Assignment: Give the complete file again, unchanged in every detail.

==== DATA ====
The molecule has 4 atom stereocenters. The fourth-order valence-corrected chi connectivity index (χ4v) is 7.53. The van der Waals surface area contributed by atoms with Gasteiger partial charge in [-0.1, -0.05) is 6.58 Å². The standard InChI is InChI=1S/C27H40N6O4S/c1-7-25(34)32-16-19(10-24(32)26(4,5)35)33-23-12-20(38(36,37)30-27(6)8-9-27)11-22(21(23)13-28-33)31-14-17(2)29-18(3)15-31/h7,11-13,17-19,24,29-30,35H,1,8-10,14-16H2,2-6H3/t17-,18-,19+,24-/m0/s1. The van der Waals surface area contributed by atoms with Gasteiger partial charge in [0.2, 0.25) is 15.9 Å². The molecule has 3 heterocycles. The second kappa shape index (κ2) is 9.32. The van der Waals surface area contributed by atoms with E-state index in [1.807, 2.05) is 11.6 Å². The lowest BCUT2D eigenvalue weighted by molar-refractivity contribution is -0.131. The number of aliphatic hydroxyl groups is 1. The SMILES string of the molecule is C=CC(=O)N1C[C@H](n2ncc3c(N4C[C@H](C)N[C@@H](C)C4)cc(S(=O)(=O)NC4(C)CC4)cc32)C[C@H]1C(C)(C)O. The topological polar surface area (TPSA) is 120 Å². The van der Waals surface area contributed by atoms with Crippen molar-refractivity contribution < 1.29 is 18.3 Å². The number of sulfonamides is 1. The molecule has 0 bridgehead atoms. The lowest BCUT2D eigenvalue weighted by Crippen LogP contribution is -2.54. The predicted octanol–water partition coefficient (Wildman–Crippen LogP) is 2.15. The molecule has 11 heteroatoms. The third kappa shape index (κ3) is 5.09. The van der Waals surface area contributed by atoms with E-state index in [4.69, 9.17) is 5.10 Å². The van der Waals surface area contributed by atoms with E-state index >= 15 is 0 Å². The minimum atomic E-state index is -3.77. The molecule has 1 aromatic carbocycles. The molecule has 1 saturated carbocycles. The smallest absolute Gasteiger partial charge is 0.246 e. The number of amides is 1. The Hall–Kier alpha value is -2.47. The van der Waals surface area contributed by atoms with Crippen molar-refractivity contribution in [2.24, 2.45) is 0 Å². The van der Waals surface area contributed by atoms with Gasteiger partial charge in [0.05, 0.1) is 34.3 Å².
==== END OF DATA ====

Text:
The molecule has 4 atom stereocenters. The fourth-order valence-corrected chi connectivity index (χ4v) is 7.53. The van der Waals surface area contributed by atoms with Gasteiger partial charge in [-0.1, -0.05) is 6.58 Å². The standard InChI is InChI=1S/C27H40N6O4S/c1-7-25(34)32-16-19(10-24(32)26(4,5)35)33-23-12-20(38(36,37)30-27(6)8-9-27)11-22(21(23)13-28-33)31-14-17(2)29-18(3)15-31/h7,11-13,17-19,24,29-30,35H,1,8-10,14-16H2,2-6H3/t17-,18-,19+,24-/m0/s1. The van der Waals surface area contributed by atoms with Gasteiger partial charge in [0.2, 0.25) is 15.9 Å². The molecule has 3 heterocycles. The second kappa shape index (κ2) is 9.32. The van der Waals surface area contributed by atoms with E-state index in [1.807, 2.05) is 11.6 Å². The lowest BCUT2D eigenvalue weighted by molar-refractivity contribution is -0.131. The number of aliphatic hydroxyl groups is 1. The SMILES string of the molecule is C=CC(=O)N1C[C@H](n2ncc3c(N4C[C@H](C)N[C@@H](C)C4)cc(S(=O)(=O)NC4(C)CC4)cc32)C[C@H]1C(C)(C)O. The topological polar surface area (TPSA) is 120 Å². The van der Waals surface area contributed by atoms with Crippen molar-refractivity contribution < 1.29 is 18.3 Å². The number of sulfonamides is 1. The molecule has 0 bridgehead atoms. The lowest BCUT2D eigenvalue weighted by Crippen LogP contribution is -2.54. The predicted octanol–water partition coefficient (Wildman–Crippen LogP) is 2.15. The molecule has 11 heteroatoms. The third kappa shape index (κ3) is 5.09. The van der Waals surface area contributed by atoms with E-state index in [4.69, 9.17) is 5.10 Å². The van der Waals surface area contributed by atoms with E-state index >= 15 is 0 Å². The minimum atomic E-state index is -3.77. The molecule has 1 aromatic carbocycles. The molecule has 1 saturated carbocycles. The smallest absolute Gasteiger partial charge is 0.246 e. The number of amides is 1. The Hall–Kier alpha value is -2.47. The van der Waals surface area contributed by atoms with Crippen molar-refractivity contribution in [2.24, 2.45) is 0 Å². The van der Waals surface area contributed by atoms with Gasteiger partial charge in [0.05, 0.1) is 34.3 Å².